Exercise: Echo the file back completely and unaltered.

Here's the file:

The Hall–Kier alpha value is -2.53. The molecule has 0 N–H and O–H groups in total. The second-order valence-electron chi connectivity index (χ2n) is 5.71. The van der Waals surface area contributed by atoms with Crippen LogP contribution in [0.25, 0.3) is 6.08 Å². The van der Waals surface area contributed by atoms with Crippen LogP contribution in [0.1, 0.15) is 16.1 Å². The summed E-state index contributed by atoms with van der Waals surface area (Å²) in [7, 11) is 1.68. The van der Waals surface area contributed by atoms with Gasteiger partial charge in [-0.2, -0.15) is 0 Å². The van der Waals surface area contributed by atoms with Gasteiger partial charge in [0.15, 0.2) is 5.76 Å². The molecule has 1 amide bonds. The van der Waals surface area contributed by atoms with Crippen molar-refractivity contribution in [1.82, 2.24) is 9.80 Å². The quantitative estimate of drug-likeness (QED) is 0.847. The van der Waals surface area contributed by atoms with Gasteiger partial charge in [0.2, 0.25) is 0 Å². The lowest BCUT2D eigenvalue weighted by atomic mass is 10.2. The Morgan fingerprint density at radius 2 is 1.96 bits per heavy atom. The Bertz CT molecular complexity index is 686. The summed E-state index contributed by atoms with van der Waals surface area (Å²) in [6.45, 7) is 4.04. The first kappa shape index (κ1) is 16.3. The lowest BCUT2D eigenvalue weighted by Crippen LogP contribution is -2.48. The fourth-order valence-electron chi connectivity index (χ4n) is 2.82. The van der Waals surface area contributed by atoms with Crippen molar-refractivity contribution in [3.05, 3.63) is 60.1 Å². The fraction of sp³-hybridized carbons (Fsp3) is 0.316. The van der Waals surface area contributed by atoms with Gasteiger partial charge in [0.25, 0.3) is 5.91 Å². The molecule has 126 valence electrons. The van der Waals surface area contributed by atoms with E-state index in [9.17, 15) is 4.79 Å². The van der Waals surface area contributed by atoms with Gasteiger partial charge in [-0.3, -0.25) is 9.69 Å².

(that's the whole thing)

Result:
The Hall–Kier alpha value is -2.53. The molecule has 0 N–H and O–H groups in total. The second-order valence-electron chi connectivity index (χ2n) is 5.71. The van der Waals surface area contributed by atoms with Crippen LogP contribution in [0.25, 0.3) is 6.08 Å². The van der Waals surface area contributed by atoms with Crippen LogP contribution in [0.1, 0.15) is 16.1 Å². The summed E-state index contributed by atoms with van der Waals surface area (Å²) in [7, 11) is 1.68. The van der Waals surface area contributed by atoms with Gasteiger partial charge in [-0.2, -0.15) is 0 Å². The van der Waals surface area contributed by atoms with Gasteiger partial charge in [0.15, 0.2) is 5.76 Å². The molecule has 1 amide bonds. The van der Waals surface area contributed by atoms with Crippen molar-refractivity contribution in [1.82, 2.24) is 9.80 Å². The quantitative estimate of drug-likeness (QED) is 0.847. The van der Waals surface area contributed by atoms with Gasteiger partial charge in [0.2, 0.25) is 0 Å². The lowest BCUT2D eigenvalue weighted by atomic mass is 10.2. The Morgan fingerprint density at radius 2 is 1.96 bits per heavy atom. The Bertz CT molecular complexity index is 686. The summed E-state index contributed by atoms with van der Waals surface area (Å²) in [6.45, 7) is 4.04. The first kappa shape index (κ1) is 16.3. The lowest BCUT2D eigenvalue weighted by Crippen LogP contribution is -2.48. The fourth-order valence-electron chi connectivity index (χ4n) is 2.82. The van der Waals surface area contributed by atoms with Crippen molar-refractivity contribution in [3.05, 3.63) is 60.1 Å². The fraction of sp³-hybridized carbons (Fsp3) is 0.316. The van der Waals surface area contributed by atoms with Gasteiger partial charge in [0.25, 0.3) is 5.91 Å². The molecule has 126 valence electrons. The van der Waals surface area contributed by atoms with E-state index in [9.17, 15) is 4.79 Å². The van der Waals surface area contributed by atoms with Gasteiger partial charge in [-0.3, -0.25) is 9.69 Å².